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Gardening Articles: Health :: Garden Travel

Where Green Animals Roam

by Shila Patel

Shaped by constant pruning over decades, an elephant and giraffe welcome visitors to Green Animals Topiary Garden.

Perched at the edge of Narragansett Bay and just 10 miles north of Newport, Rhode Island, lies a slip of land that is home to the oldest topiary garden in the country. Once the summer retreat of a manufacturing executive, the property has been gradually transformed into a museum of living sculpture. With dozens of topiaries in forms ranging from wild animals such as giraffes, lions, and camels, to more formal geometrical and architectural shapes such as spirals, globes, and archways, Green Animals Topiary Garden is the original magic kingdom.

From the moment a visitor enters the garden, the passion and dedication required to create this enchanted place are apparent. Unlike many modern topiaries that are trained on a metal frame or trellis to save time, every topiary at Green Animals has been painstakingly cultivated over the course of decades. Here, the traditional art of trimming and training woody plants into stylized ornamental shapes remains intact.

Following the elegant paths from the entrance, visitors can see the evolution of the garden's style from formal, classic plantings to more contemporary free-form topiaries. The grounds also include a small orchard, a cutting garden, a vegetable patch and gourd arbor, and a damask rose garden. Each spring thousands of annuals planted within the low boxwood hedges add seasonal color.

Bringing the garden to life
The story of Green Animals -- one that involves a passionate gardener and a clever socialite -- is fit for film, and it served as a subject for Fast, Cheap, and Out of Control, a 1998 documentary by Errol Morris. Despite the film's title, the creation of Green Animals was anything but -- vision, forethought, and patience are the requisites of creating topiaries.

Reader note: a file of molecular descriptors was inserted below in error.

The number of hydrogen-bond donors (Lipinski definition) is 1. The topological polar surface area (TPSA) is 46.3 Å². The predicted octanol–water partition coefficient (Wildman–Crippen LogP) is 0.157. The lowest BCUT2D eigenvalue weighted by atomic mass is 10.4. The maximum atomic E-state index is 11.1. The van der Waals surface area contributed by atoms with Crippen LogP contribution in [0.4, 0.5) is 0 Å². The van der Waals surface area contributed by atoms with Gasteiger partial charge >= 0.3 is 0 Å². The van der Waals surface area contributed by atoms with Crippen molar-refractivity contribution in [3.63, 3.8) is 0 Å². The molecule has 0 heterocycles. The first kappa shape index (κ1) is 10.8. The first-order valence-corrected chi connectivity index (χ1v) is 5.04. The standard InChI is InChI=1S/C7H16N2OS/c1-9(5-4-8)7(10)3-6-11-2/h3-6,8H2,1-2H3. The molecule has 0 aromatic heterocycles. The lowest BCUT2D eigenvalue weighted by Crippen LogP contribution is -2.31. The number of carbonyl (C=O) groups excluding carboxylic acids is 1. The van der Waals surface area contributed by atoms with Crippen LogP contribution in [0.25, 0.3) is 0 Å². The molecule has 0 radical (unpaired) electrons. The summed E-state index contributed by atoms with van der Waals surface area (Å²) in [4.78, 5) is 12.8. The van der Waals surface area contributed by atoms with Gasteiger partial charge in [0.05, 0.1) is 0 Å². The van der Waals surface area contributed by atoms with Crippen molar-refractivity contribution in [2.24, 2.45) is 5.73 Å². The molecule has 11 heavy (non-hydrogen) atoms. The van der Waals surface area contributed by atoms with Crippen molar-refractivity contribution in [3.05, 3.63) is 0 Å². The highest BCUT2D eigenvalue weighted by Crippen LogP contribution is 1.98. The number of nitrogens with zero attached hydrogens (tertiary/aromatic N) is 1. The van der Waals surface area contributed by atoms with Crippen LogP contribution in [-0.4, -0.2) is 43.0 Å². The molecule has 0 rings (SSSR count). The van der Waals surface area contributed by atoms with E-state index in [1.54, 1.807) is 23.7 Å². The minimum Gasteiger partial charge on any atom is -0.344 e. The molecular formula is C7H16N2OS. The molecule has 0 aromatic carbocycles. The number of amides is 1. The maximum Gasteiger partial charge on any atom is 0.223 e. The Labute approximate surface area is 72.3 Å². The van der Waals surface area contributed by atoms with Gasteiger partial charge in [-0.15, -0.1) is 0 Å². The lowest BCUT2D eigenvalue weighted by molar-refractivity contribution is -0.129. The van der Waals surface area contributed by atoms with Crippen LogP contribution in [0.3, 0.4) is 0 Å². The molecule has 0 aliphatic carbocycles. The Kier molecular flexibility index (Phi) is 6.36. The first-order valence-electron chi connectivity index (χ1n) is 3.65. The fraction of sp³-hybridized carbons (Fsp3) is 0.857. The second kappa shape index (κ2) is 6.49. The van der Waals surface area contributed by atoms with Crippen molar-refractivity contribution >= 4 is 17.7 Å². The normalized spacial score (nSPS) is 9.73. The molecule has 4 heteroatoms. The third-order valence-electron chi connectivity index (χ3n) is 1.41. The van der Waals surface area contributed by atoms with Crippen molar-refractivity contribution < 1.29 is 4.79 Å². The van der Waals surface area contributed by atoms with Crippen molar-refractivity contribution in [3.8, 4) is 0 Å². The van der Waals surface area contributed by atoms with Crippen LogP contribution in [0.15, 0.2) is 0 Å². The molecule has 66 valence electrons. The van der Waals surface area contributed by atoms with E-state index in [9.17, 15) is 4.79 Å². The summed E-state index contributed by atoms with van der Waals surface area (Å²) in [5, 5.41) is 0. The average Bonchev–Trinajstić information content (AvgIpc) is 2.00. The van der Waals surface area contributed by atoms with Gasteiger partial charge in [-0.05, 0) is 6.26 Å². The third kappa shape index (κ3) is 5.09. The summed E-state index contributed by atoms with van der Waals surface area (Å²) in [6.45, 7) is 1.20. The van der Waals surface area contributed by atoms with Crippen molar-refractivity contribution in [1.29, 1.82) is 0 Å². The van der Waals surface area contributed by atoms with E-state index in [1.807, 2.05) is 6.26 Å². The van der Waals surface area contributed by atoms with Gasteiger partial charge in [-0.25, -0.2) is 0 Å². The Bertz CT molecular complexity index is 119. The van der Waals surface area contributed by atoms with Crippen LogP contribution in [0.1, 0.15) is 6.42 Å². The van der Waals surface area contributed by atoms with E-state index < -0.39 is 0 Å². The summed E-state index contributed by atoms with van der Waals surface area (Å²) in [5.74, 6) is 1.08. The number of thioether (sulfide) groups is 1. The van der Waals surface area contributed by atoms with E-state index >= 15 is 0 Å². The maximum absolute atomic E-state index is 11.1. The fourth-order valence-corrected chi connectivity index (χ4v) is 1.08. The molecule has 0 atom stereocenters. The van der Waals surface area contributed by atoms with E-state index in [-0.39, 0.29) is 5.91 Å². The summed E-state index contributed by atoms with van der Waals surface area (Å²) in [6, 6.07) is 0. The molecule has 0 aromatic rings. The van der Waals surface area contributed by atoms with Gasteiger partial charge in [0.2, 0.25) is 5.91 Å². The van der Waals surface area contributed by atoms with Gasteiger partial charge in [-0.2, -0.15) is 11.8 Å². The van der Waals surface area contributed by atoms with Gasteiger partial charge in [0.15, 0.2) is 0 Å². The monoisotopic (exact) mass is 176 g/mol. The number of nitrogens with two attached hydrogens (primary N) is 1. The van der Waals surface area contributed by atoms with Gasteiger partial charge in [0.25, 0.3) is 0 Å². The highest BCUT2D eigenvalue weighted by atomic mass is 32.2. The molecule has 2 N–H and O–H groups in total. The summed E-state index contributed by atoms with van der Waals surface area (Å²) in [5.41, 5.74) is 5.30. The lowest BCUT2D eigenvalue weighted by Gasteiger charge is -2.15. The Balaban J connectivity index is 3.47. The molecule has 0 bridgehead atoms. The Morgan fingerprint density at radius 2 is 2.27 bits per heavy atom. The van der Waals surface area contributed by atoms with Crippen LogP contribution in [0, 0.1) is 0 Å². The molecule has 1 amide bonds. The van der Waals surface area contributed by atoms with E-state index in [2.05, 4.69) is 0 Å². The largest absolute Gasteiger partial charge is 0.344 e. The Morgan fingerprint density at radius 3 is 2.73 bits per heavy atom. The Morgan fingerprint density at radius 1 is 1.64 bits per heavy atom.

The transformation of this particular plot of land began in 1872, when Thomas Brayton purchased 7 acres in Portsmouth, Rhode Island. He intended the property to be his country estate and recruited Joseph Carreiro to design and maintain ornamental and edible gardens around a modest house. Besides planting fruit trees, perennial beds, and vegetable gardens, Carreiro experimented with some fast-growing shrubs to create whimsical animal forms. His work delighted Brayton's daughter, Alice, a writer, scholar, and horticulturist who named her father's estate Green Animals.

After her father's death, in 1940, Alice resided at Green Animals, and under her direction a menagerie of 30 topiaries was created, first under Carreiro, and later under his son-in-law, George Mendonca. During five decades of Mendonca's care, the garden grew into a horticultural destination. Although Mendonca retired more than 10 years ago, the garden owes its fame to his unswerving devotion.

Upon her death in 1972, Brayton bequeathed the property to the Preservation Society of Newport County, and Mendonca remained the grounds manager until his retirement in 1985. Crisse Genga, grounds manager since 1988, now works with a staff of seven gardeners to preserve Green Animals' historical integrity.

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